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In kidney transplantation, complement activation was found to be induced by donor brain death, renal ischemia-reperfusion injury and allograft rejection. There are three known pathways of complement activation: the classical, lectin and the alternative pathway. The lectin complement pathway can be activated upon pattern recognition by mannan binding lectin (MBL) or ficolins (FCN). Single nucleotide polymorphisms (SNPs) in the genes encoding the lectin pathway proteins determine their functional activity and serum levels. The aim of this study was to investigate the role of the lectin gene profile of the donor and recipient on post-transplant outcome. A total of 12 functional SNPs in the MBL2, FCN2 and MBL-associated serine proteases 2 (MASP2) genes of 1271 donor-recipient pairs were determined. Lectin genotypic variants were analyzed for association with primary non-function (PNF), delayed graft function (DGF), biopsy proven acute rejection, death-censored graft survival and patient survival. Multivariate analyses found no association of donor and recipient MBL2 and MASP2 genotype with allograft outcome. Analysis of separate functional SNPs and haplotypes in the FCN2 gene of the donor and recipient did not reveal an association with transplant outcome. Also, the joint effect of the MBL2 and FCN2 genotype was not associated with allograft outcome.This study shows that the genetic profile of the lectin pathway of complement activation of the donor and recipient is not associated with allograft outcome after kidney transplantation.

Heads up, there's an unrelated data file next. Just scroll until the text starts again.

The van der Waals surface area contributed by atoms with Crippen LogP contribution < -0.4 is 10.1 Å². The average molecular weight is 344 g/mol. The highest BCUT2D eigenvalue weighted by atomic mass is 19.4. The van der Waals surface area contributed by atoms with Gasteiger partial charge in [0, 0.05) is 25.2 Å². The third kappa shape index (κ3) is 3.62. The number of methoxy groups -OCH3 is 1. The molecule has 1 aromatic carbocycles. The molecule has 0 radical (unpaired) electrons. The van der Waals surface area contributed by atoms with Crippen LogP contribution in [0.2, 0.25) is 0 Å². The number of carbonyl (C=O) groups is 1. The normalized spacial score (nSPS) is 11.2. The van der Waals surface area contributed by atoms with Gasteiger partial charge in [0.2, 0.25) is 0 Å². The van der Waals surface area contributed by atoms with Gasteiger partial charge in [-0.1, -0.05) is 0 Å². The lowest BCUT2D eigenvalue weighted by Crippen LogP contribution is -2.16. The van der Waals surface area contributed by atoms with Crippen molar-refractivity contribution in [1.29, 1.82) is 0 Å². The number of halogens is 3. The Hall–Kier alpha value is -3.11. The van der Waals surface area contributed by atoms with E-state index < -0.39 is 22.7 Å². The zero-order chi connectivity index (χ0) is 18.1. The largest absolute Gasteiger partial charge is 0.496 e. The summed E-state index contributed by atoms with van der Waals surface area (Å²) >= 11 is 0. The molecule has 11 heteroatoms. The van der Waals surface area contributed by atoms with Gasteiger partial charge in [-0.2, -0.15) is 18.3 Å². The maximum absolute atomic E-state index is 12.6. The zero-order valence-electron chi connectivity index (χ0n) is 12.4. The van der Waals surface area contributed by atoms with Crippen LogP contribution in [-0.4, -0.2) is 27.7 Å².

Original publication




Journal article


Mol Immunol

Publication Date





1 - 8


Adolescent, Adult, Aged, Child, Complement Pathway, Mannose-Binding Lectin, Female, Gene Frequency, Genotype, Graft Survival, Haplotypes, Humans, Kidney Transplantation, Lectins, Logistic Models, Male, Mannose-Binding Lectin, Mannose-Binding Protein-Associated Serine Proteases, Middle Aged, Multivariate Analysis, Polymorphism, Single Nucleotide, Proportional Hazards Models, Survival Analysis, Tissue Donors, Transplantation, Homologous, Young Adult